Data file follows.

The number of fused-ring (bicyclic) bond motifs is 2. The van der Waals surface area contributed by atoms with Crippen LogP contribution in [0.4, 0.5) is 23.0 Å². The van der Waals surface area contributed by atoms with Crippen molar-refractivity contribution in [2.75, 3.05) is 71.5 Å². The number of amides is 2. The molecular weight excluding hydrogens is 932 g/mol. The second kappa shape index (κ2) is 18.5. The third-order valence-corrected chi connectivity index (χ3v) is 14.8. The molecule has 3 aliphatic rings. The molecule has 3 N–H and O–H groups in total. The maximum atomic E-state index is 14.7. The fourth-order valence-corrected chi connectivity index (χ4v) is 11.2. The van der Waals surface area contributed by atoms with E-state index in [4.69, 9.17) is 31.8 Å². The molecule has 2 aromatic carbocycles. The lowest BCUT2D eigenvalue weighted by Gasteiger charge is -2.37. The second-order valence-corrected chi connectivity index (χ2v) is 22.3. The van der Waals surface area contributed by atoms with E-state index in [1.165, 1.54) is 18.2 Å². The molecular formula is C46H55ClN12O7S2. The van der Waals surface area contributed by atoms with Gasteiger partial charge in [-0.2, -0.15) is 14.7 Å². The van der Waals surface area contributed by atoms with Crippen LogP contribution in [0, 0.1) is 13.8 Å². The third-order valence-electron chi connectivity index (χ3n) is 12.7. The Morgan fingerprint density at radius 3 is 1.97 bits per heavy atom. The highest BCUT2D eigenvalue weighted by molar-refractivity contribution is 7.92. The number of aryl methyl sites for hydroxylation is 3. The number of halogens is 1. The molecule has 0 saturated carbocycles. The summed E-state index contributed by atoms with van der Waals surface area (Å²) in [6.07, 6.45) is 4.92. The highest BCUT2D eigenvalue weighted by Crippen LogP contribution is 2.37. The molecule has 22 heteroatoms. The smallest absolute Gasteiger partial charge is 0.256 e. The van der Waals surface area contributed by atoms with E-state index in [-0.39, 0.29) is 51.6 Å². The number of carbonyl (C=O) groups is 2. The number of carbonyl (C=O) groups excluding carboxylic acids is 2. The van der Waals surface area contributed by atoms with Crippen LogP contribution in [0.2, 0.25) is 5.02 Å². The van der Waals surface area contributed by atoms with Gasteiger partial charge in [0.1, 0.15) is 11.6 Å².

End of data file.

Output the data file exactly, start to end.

The number of fused-ring (bicyclic) bond motifs is 2. The van der Waals surface area contributed by atoms with Crippen LogP contribution in [0.4, 0.5) is 23.0 Å². The van der Waals surface area contributed by atoms with Crippen molar-refractivity contribution in [2.75, 3.05) is 71.5 Å². The number of amides is 2. The molecular weight excluding hydrogens is 932 g/mol. The second kappa shape index (κ2) is 18.5. The third-order valence-corrected chi connectivity index (χ3v) is 14.8. The molecule has 3 aliphatic rings. The molecule has 3 N–H and O–H groups in total. The maximum atomic E-state index is 14.7. The fourth-order valence-corrected chi connectivity index (χ4v) is 11.2. The van der Waals surface area contributed by atoms with E-state index in [4.69, 9.17) is 31.8 Å². The molecule has 2 aromatic carbocycles. The lowest BCUT2D eigenvalue weighted by Gasteiger charge is -2.37. The second-order valence-corrected chi connectivity index (χ2v) is 22.3. The van der Waals surface area contributed by atoms with E-state index in [1.165, 1.54) is 18.2 Å². The molecular formula is C46H55ClN12O7S2. The van der Waals surface area contributed by atoms with Gasteiger partial charge in [-0.2, -0.15) is 14.7 Å². The van der Waals surface area contributed by atoms with Crippen LogP contribution in [0, 0.1) is 13.8 Å². The third-order valence-electron chi connectivity index (χ3n) is 12.7. The Morgan fingerprint density at radius 3 is 1.97 bits per heavy atom. The highest BCUT2D eigenvalue weighted by molar-refractivity contribution is 7.92. The number of aryl methyl sites for hydroxylation is 3. The number of halogens is 1. The molecule has 0 saturated carbocycles. The summed E-state index contributed by atoms with van der Waals surface area (Å²) in [6.07, 6.45) is 4.92. The highest BCUT2D eigenvalue weighted by Crippen LogP contribution is 2.37. The molecule has 22 heteroatoms. The smallest absolute Gasteiger partial charge is 0.256 e. The van der Waals surface area contributed by atoms with E-state index in [-0.39, 0.29) is 51.6 Å². The number of carbonyl (C=O) groups is 2. The number of carbonyl (C=O) groups excluding carboxylic acids is 2. The van der Waals surface area contributed by atoms with Crippen LogP contribution in [0.2, 0.25) is 5.02 Å². The van der Waals surface area contributed by atoms with Gasteiger partial charge in [0.1, 0.15) is 11.6 Å².